Maps are deceiving in Africa. A drive that would appear to take 3 or 4 hours… is 7! Today we drove a bone-rattling 7 hours from Lake Eyasi to Serengeti National Park.
The Serengeti is enormous. At 5700-square miles (14,763-square kilometers), it’s about the size of Connecticut. Even though it’s the dry season, there’s no shortage of animals. Just on the drive from the front gate to our campground (granted, that drive was 1.5 hours!), we saw the following:
- African Elephant
- Grant’s Gazelle
- Maasi Giraffe
- Red-headed Agama
- Savanna Baboon
- Superb Sparling
- Thomson’s Gazelle
Travel Tip 16: Do not drive yourself!
You’d be pretty foolish to drive yourself in the Serengeti, but we did see some foreigners doing just that. The roads are extremely rough; you will likely breakdown at some point. It’s very difficult to navigate the area with few signs. Every Acacia tree looks like the every other Acacia tree. Hire a safari company with an experienced driver/guide.
Travel Tip 17: Safaris aren’t for young children.
There’s a tremendous amount of driving involved in an African safari. If you fly to Arusha – the jumping off point for most safaris in Northern Tanzania – it’s 11 hours to the Serengeti. In addition, the game drives – usually one in the morning and one in the late afternoon – typically last 3 hours each. It’s hard on young children. I wouldn’t take a child younger than 9 or 10 years old.
Travel Tip 18: If your budget allows, fly to the Serengeti directly.
There’s a landing strip in the Serengeti. It isn’t cheap to fly into the park, but it does save you a lot of time in a Land Cruiser or Rover.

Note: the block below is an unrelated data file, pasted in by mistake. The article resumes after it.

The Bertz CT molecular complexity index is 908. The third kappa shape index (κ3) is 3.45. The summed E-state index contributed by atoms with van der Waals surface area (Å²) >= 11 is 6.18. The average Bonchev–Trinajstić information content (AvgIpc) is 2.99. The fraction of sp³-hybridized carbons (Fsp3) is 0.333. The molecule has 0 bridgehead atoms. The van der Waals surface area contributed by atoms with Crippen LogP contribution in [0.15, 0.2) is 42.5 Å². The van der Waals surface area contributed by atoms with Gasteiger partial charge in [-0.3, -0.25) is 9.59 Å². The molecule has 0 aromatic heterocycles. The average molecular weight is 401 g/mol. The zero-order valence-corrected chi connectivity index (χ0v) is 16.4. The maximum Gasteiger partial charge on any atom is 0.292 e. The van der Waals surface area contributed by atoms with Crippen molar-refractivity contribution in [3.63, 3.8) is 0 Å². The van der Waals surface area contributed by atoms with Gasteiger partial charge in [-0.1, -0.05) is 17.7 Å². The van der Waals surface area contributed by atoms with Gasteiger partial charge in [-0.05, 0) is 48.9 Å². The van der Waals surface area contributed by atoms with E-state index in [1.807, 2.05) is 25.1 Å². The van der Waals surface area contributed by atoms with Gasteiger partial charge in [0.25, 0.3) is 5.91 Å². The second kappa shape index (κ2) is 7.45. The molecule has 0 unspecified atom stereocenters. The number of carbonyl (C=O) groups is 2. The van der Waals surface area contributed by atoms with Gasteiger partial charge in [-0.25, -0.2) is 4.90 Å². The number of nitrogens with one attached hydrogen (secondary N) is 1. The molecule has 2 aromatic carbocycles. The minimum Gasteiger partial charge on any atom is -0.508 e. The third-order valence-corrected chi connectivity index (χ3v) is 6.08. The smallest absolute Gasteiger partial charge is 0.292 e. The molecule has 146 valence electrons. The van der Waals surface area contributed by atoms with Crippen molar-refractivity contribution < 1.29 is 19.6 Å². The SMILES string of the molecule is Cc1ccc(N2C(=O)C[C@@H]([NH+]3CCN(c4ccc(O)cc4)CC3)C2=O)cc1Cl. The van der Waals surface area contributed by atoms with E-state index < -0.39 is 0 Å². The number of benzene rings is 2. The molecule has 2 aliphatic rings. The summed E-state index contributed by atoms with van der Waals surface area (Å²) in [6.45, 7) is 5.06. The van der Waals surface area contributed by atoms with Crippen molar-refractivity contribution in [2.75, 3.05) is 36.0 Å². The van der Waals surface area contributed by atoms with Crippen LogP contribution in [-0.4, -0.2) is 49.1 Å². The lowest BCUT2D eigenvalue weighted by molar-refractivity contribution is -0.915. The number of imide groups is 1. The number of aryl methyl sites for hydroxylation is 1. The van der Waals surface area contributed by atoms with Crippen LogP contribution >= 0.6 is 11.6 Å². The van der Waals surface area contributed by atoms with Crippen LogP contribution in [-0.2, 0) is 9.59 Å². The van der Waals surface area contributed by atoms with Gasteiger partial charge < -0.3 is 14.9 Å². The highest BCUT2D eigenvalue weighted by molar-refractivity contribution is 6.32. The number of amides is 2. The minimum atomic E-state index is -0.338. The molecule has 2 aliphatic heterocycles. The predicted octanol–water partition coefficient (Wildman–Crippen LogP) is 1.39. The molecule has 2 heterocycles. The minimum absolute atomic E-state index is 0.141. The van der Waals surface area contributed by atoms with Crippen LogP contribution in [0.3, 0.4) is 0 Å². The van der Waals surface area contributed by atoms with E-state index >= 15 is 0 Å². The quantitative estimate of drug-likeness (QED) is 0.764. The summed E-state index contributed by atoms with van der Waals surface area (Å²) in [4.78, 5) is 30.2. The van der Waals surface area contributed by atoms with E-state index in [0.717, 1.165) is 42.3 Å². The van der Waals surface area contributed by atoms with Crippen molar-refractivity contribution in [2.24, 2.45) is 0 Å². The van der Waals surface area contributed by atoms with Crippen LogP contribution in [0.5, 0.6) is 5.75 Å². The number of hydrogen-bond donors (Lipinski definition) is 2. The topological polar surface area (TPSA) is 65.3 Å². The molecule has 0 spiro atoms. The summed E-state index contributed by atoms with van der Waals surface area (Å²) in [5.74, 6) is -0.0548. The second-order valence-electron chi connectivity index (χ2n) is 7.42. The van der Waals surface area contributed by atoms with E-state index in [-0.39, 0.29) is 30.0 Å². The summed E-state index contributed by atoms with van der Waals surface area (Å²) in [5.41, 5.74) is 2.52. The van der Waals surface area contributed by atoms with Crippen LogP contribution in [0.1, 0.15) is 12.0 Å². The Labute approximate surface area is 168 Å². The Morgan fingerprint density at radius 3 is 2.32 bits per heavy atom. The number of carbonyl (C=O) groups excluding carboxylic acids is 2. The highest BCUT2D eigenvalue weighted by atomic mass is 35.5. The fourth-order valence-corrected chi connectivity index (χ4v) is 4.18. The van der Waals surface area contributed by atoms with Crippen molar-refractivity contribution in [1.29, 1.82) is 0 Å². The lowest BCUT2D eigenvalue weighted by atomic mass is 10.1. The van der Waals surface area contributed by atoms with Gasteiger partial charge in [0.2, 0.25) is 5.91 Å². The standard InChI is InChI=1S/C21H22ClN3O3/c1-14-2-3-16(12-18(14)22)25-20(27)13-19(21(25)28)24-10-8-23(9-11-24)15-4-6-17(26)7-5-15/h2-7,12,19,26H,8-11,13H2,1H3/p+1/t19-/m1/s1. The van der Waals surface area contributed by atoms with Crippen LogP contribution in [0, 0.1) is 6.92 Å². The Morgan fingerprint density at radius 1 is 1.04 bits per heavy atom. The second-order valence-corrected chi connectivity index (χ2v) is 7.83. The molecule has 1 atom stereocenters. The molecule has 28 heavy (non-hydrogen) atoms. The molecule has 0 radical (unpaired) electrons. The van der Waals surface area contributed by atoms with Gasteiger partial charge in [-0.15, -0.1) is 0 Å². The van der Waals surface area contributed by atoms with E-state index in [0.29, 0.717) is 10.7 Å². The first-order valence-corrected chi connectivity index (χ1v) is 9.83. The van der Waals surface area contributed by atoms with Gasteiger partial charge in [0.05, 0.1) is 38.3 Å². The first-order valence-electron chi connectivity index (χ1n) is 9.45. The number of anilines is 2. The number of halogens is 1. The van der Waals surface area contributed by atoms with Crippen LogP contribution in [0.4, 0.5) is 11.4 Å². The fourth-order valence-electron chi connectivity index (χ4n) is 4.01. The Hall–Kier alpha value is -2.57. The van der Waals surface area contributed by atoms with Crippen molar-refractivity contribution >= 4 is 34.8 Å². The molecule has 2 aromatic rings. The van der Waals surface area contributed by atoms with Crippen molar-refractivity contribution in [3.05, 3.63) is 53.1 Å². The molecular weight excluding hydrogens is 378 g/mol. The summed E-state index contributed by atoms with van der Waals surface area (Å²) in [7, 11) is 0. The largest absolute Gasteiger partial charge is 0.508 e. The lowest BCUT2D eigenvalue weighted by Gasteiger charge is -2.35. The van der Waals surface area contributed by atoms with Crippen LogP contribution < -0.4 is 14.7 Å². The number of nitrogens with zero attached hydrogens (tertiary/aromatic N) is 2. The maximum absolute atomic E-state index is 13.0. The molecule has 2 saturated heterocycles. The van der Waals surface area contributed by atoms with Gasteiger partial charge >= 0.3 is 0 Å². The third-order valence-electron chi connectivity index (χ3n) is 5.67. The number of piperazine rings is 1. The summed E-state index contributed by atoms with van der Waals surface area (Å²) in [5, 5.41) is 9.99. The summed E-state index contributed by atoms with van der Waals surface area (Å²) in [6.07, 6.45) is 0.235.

Ngorongoro Valley on the way to the Serengeti
Maasi village in the Ngorongoro Valley
Zebras and wildbeests outside the Serengeti
Zebras and wildebeests are often found together.
Maasi giraffe outside of the Serengeti
This is a female giraffe. You can tell because her neck hair is long. A male has short neck hair that stands up.
Giraffes have eyelashes. Who knew!
Great pattern on the Maasi giraffe
Entering the Serengeti
Ostriches are bigger than you’d think.
Giant feather duster
Gideon fixes our first flat tire. Fortunately we were at a rest stop.
Aidan, Shellie, and Nathan arrive in the Serengeti.
Look at the colors on the Superb Starling!
Grant’s gazelles have a tan stripe on their sides.
Profile of a Grant’s gazelle
Thomson’s gazelles have a black stripe on their sides.
Thomson’s gazelles in the grass.
Check out the eyes on this Thomson’s gazelle.
Our first of many African elephants
The elephants photograph best with their ears out.
Zebras on the move
Zebras cluster like this when they feel threatened. It’s suppose to confuse the enemy.
Zebras on the savannah
Warthogs kneel to reach their food. They have very short necks.
Elephant at the watering hole
Yes, this baby elephant is taking a leak in the watering hole!
If elephants are so smart, why do they pee where they drink?
We first met this baboon sitting outside the campground bathrooms. Note: don’t mess with baboons!
This is a small sampling of the 24 baboons that crossed in front of our campsite shortly after we arrived.